Grand eTheft Auto

Carl Weinschenk
Slide Show

Creating an App-Centric Network for the Internet of Things

The most dramatic impact of wireless hacking of connected cars involves things that haven’t happened yet. These include such horrors as cutting the brakes or turning off the engine while the car is on the highway. In the real world – at least to this point – the main hack is starting and stealing the vehicle.

That’s a good thing, of course, in that it doesn’t immediately compromise the owner or leaser's safety. But it is hardly a preferred state of affairs.

Computerworld’s Lucas Mearian posted a story about research done by the Allgemeine Deutsche Automobil-Club (ADAC), a Munich-based organization, which found that 24 vehicles from 19 manufacturers are vulnerable to hacks that let them be entered and started. The hacks leave no trace, the story says. Wired says the research focused on European models and offers more details on how the hack works.


The tools and knowhow to perform the hacks are rudimentary. The stories list the vehicles and manufacturers. The hack involves the extension of the connection between the key entry system and the car over several hundred meters. The hack does not depend on the location of the original key. Alarms and immobilizing technology can be bypassed.

Last week, The FBI and the National Highway Traffic Safety Administration (NHTSA) issued a bulletin that said motor vehicles are increasingly vulnerable to hacking, according to Reuters. The story referenced a 1.4 million vehicle recall by Fiat Chrysler due to hacking concerns and the release of a security update by General Motors when fears arose that the Chevrolet Volt could be vulnerable. The story suggests that hackers could send out emails that urge owners to install software updates. Those updates would lead to problems.

Perhaps a piece of good news is that people are starting to think about the hacking of cars – at least in the future. Before coverage of the ADAC research, Fortune detailed a survey that looked at the fears of connected cars. The survey, by Kelley Blue Book, said that hacking of cars is “a relatively minor worry” today. However, people are concerned about what is down the road, so to speak:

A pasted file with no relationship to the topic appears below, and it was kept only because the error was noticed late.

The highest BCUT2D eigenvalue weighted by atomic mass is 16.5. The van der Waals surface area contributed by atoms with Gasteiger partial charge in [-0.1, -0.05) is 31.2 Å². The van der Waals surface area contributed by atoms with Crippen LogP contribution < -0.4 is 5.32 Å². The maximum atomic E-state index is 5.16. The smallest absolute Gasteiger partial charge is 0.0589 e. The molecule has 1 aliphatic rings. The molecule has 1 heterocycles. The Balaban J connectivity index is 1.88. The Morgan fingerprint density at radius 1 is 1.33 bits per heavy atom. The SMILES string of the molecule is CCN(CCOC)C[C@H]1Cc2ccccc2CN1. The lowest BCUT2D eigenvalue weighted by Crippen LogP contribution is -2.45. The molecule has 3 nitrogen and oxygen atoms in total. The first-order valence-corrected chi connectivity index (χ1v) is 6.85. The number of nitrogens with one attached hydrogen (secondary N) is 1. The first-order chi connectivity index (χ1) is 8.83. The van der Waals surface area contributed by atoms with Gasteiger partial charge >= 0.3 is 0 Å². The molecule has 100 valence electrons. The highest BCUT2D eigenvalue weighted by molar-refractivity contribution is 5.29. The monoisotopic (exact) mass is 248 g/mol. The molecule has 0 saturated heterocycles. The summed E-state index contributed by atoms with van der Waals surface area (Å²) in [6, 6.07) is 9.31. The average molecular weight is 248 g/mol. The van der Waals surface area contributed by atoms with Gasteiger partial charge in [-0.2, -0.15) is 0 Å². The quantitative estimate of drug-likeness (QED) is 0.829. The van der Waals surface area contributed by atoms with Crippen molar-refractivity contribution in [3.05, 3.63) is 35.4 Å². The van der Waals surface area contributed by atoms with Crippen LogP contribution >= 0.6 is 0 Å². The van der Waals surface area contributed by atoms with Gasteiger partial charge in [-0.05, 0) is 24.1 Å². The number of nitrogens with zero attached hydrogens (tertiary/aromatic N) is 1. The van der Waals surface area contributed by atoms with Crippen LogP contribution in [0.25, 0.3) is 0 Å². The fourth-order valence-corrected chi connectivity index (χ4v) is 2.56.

When it comes to the cars of the future, respondents changed their tune. When the researchers asked respondents whether they are worried that future automobiles may be easily hacked, 62 percent of respondents said ‘yes.’ Additionally, over half of the respondents believed that car hacking will become a moderate to serious issue in the future.

It is likely that sooner or later more serious types of hacking – the type that involves mission-critical systems -- will hit the news. Hopefully, that will lead consumers to insist that steps be taken. And, just as hopefully, those steps will be effective.

Carl Weinschenk covers telecom for IT Business Edge. He writes about wireless technology, disaster recovery/business continuity, cellular services, the Internet of Things, machine-to-machine communications and other emerging technologies and platforms. He also covers net neutrality and related regulatory issues. Weinschenk has written about the phone companies, cable operators and related companies for decades and is senior editor of Broadband Technology Report. He can be reached at cweinsch@optonline.net and via twitter at @DailyMusicBrk.



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Mar 24, 2016 11:01 AM jawaidmanzoor@hotmail.com jawaidmanzoor@hotmail.com  says:
What was supposed to be a technological marvel is potentially the biggest threat. A world is being built on technology where Google or microsoft has/is doing a lot and you need a lot of data for this. What is being used,by whom remains a question. Health involves human life and must not be a hostage to data proliferation. You can steal a single file and be caught at the door - how about the entire patient's life data or to commit a robbery? Reply

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